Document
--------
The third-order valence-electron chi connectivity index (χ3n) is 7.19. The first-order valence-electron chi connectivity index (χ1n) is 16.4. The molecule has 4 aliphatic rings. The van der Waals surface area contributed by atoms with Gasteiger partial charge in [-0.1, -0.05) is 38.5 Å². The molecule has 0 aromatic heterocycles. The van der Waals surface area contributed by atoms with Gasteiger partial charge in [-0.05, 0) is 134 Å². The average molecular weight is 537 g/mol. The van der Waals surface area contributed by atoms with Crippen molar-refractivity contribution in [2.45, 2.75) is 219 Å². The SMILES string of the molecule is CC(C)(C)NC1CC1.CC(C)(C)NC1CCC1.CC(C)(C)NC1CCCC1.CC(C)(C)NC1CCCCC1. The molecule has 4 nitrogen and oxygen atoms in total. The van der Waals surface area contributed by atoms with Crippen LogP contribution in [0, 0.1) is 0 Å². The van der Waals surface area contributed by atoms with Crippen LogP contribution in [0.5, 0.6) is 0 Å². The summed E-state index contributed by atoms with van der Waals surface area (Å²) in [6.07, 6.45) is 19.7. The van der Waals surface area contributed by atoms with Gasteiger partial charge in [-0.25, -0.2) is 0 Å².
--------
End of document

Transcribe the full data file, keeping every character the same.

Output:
The third-order valence-electron chi connectivity index (χ3n) is 7.19. The first-order valence-electron chi connectivity index (χ1n) is 16.4. The molecule has 4 aliphatic rings. The van der Waals surface area contributed by atoms with Gasteiger partial charge in [-0.1, -0.05) is 38.5 Å². The molecule has 0 aromatic heterocycles. The van der Waals surface area contributed by atoms with Gasteiger partial charge in [-0.05, 0) is 134 Å². The average molecular weight is 537 g/mol. The van der Waals surface area contributed by atoms with Crippen molar-refractivity contribution in [2.45, 2.75) is 219 Å². The SMILES string of the molecule is CC(C)(C)NC1CC1.CC(C)(C)NC1CCC1.CC(C)(C)NC1CCCC1.CC(C)(C)NC1CCCCC1. The molecule has 4 nitrogen and oxygen atoms in total. The van der Waals surface area contributed by atoms with Crippen LogP contribution in [0, 0.1) is 0 Å². The van der Waals surface area contributed by atoms with Crippen LogP contribution in [0.5, 0.6) is 0 Å². The summed E-state index contributed by atoms with van der Waals surface area (Å²) in [6.07, 6.45) is 19.7. The van der Waals surface area contributed by atoms with Gasteiger partial charge in [-0.25, -0.2) is 0 Å².